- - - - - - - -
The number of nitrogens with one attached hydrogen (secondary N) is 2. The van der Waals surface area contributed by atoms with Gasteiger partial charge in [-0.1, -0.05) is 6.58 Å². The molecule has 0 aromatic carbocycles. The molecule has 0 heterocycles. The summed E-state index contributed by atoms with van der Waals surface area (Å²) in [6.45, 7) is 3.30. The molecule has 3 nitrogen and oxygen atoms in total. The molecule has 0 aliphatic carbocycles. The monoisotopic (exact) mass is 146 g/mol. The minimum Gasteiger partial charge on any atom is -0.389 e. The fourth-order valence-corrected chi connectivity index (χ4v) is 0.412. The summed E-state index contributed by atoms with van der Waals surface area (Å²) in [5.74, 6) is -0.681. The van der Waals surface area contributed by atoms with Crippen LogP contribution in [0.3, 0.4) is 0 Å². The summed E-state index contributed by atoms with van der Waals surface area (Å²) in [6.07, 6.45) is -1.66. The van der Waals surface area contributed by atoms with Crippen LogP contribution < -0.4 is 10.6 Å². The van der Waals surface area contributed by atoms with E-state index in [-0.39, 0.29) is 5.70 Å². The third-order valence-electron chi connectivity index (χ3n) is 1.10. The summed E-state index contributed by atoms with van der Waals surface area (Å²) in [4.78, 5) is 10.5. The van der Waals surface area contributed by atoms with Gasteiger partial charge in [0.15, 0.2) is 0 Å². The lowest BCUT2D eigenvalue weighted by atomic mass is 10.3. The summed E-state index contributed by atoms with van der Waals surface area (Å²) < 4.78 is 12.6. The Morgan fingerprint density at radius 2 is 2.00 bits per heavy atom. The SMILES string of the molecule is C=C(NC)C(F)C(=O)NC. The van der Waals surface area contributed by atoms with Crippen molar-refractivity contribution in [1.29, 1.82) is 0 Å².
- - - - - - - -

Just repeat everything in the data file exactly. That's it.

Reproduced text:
The number of nitrogens with one attached hydrogen (secondary N) is 2. The van der Waals surface area contributed by atoms with Gasteiger partial charge in [-0.1, -0.05) is 6.58 Å². The molecule has 0 aromatic carbocycles. The molecule has 0 heterocycles. The summed E-state index contributed by atoms with van der Waals surface area (Å²) in [6.45, 7) is 3.30. The molecule has 3 nitrogen and oxygen atoms in total. The molecule has 0 aliphatic carbocycles. The monoisotopic (exact) mass is 146 g/mol. The minimum Gasteiger partial charge on any atom is -0.389 e. The fourth-order valence-corrected chi connectivity index (χ4v) is 0.412. The summed E-state index contributed by atoms with van der Waals surface area (Å²) in [5.74, 6) is -0.681. The van der Waals surface area contributed by atoms with Crippen LogP contribution in [0.3, 0.4) is 0 Å². The summed E-state index contributed by atoms with van der Waals surface area (Å²) in [6.07, 6.45) is -1.66. The van der Waals surface area contributed by atoms with Crippen LogP contribution < -0.4 is 10.6 Å². The van der Waals surface area contributed by atoms with E-state index in [-0.39, 0.29) is 5.70 Å². The third-order valence-electron chi connectivity index (χ3n) is 1.10. The summed E-state index contributed by atoms with van der Waals surface area (Å²) in [4.78, 5) is 10.5. The van der Waals surface area contributed by atoms with Gasteiger partial charge in [0.15, 0.2) is 0 Å². The lowest BCUT2D eigenvalue weighted by atomic mass is 10.3. The summed E-state index contributed by atoms with van der Waals surface area (Å²) < 4.78 is 12.6. The Morgan fingerprint density at radius 2 is 2.00 bits per heavy atom. The SMILES string of the molecule is C=C(NC)C(F)C(=O)NC. The van der Waals surface area contributed by atoms with Crippen molar-refractivity contribution in [1.29, 1.82) is 0 Å².